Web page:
Until the twentieth century, the heart was considered off-limits to the surgeon’s scalpel. A few bold nineteenth-century surgeons may have sutured puncture wounds or drained the pericardium (the sac around the heart) to relieve chest pain, and in a few exceptional cases, foreign bodies lodged in the walls of the heart may have been removed. But patients rarely recovered from such injuries. This discouraged most surgeons from operating, and the profession thought this wise. In the 1880s, Theodor Billroth of Vienna, one of the world’s most prestigious surgeons, stated, ‘Any surgeon who would attempt an operation on the heart should...

  9. 4 A Private Laboratory, a Second Artificial Kidney, and New Heart Operations
    (pp. 76-104)

    When Murray did his postgraduate medical training in the mid-1920s, clinical research in general had been a relatively new field. For the clinician, doing research meant conducting a more or less systematic investigation of disease with the intention of improving methods of diagnosis and treatment.¹ Older clinicians trained in the late nineteenth century relied on observation, analysis, and deduction in their study of disease. This older style of clinical research meant the compilation of hundreds of cases and reflection on one’s past experience. By the early twentieth century, a new style of clinical research was emerging, one that incorporated laboratory...

  10. Illustrations
    (pp. None)
  11. 5 A Cure for Cancer? Sera, Vaccines, and the Theory of Immunity
    (pp. 105-132)

    By the 1930s, cancer and heart disease had replaced influenza and tuberculosis as the country’s top two fatal diseases. As deaths from cancer increased, it became a major public health concern. Labelled the ‘dread disease,’ cancer brought painful and lengthy infirmity, harsh treatments, and almost certain death.¹ At the time, treatment involved surgery, radium, or x-ray therapy, or a combination of all three, with mixed results, depending on the type and severity of the cancer. A cure had yet to be found, largely because of the lack of understanding of this disease. Cancer is a disorder of cell growth, characterized...

  12. 6 Making Paraplegics Walk Again: The Spinal Cord Controversy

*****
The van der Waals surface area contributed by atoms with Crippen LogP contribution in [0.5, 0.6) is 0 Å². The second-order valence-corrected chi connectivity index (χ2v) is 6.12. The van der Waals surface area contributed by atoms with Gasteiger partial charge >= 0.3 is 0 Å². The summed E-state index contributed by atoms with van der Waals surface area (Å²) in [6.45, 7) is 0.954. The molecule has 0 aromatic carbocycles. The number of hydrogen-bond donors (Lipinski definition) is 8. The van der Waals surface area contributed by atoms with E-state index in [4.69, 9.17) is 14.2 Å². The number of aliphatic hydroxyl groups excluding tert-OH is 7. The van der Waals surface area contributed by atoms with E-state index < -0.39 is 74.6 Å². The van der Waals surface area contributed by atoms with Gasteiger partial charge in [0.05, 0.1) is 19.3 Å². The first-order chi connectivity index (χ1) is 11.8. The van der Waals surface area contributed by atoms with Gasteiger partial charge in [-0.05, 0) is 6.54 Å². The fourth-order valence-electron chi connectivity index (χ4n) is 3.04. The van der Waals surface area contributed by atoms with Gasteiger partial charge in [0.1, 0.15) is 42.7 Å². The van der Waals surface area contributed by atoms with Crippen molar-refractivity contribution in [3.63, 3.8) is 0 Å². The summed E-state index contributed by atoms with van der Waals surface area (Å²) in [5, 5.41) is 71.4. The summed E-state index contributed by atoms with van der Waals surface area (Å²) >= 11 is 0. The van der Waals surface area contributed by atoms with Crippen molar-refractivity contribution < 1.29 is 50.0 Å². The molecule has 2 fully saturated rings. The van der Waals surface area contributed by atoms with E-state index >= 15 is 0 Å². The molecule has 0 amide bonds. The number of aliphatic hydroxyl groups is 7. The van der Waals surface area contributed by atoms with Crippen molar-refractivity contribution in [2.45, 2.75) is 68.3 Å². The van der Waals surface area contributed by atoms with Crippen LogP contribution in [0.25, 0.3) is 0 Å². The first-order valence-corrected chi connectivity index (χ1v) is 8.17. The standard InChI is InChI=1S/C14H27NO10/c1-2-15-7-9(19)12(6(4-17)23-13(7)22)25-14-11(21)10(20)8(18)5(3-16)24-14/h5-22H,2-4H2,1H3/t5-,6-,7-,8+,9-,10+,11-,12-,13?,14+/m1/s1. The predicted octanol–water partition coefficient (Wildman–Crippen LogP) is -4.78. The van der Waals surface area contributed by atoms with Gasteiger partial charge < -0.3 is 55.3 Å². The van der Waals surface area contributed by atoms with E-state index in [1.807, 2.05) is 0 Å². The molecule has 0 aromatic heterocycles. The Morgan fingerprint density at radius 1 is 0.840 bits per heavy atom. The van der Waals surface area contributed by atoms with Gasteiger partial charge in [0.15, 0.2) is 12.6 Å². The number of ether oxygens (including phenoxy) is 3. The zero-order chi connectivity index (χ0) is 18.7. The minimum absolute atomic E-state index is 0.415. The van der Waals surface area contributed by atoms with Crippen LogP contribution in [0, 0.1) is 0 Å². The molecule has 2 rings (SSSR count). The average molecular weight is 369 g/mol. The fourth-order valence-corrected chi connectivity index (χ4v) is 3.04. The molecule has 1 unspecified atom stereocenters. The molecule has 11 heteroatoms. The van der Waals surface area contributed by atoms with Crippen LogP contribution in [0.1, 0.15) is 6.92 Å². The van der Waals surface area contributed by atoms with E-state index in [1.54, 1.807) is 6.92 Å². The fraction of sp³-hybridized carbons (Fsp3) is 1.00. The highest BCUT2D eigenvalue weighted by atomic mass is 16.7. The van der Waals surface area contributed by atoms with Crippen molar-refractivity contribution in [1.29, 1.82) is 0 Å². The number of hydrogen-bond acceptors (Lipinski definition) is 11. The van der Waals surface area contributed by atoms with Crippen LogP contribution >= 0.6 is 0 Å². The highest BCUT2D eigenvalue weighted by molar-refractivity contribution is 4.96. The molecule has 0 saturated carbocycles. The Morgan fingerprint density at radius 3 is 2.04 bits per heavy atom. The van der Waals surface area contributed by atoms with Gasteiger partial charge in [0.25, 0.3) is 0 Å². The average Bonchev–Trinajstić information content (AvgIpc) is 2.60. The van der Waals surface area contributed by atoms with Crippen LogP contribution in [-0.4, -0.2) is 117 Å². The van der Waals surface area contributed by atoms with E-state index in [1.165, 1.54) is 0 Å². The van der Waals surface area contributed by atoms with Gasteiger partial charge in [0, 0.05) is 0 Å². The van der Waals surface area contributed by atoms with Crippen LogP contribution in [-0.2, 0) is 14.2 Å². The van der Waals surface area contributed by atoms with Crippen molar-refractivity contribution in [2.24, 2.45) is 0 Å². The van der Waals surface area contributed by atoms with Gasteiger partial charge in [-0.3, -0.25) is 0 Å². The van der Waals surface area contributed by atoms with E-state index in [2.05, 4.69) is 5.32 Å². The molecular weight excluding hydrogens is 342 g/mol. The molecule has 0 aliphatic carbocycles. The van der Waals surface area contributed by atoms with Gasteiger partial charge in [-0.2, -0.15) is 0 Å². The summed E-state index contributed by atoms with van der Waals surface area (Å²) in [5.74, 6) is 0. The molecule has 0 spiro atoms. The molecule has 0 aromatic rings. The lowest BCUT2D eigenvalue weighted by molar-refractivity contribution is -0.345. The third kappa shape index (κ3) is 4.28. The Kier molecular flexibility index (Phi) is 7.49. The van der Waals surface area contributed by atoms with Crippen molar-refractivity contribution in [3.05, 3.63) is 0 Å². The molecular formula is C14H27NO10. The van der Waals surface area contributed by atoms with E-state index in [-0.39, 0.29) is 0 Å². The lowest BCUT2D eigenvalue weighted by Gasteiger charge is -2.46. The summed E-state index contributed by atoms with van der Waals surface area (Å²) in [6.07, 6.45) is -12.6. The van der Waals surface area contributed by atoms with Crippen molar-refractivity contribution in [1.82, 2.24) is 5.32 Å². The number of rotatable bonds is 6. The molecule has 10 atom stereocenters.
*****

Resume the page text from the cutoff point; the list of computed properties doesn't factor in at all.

(pp. 133-160)

    In November 1967 Murray stunned the medical community, the press, and the public with his announcement of a cure for paraplegia. Paraplegics and quadriplegics would now be able to walk again! He had performed an operation to trigger regeneration of the spinal cord and thus restore lost motor and sensory function in people with spinal cord injury. He claimed that his animal experiments and eight clinical cases proved that he was onto something. A remarkable breakthrough for a medical condition that had stymied neurological researchers for years, it promised to be a glorious finale to a long and impressive surgical...

  13. 7 Time for Rest: Career Reflections
    (pp. 161-174)

    After the spinal cord controversy, Murray semi-retired. In 1968 he stopped operating and closed his private practice. Until then, he had continued to perform routine general surgery, aided by interns and assistants who enjoyed watching the legendary surgeon in action. Despite the recent public airing of his difficult relationship with the hospital, Murray did not disappear completely from the scene. He was often seen eating lunch in the cafeteria or visiting with former residents and colleagues, even the professor of surgery, W.R. Drucker. As well, he still went to the Toronto Academy of Medicine to attend meetings or use the...

  14. Illustrations
    (pp. None)
  15. Conclusion: Surgical Limits
    (pp. 175-180)

    Gordon Murray’s work both shaped and reflected dramatic developments in the practice of surgery, altering medical practice and social expectations in the treatment of diseases and disorders during the twentieth century. In his lifetime, Murray witnessed and in some cases contributed to advances in corrective and curative surgery, innovative diagnostic and therapeutic technologies, and the development of new drugs to prevent, control, and eliminate pain and disease. It was an unprecedented era of breakthroughs that saved more lives than any earlier period. New diagnostic capabilities in medicine came with such technological innovations as electron microscopes, endoscopes, lasers, ultrasound, and computerized...

  16. Appendix: Dr Gordon Murray’s Medical Writings
    (pp. 181-184)
  17. Notes
    (pp. 185-250)
  18. A Note on Sources
    (pp. 251-254)
  19. Index
    (pp. 255-270)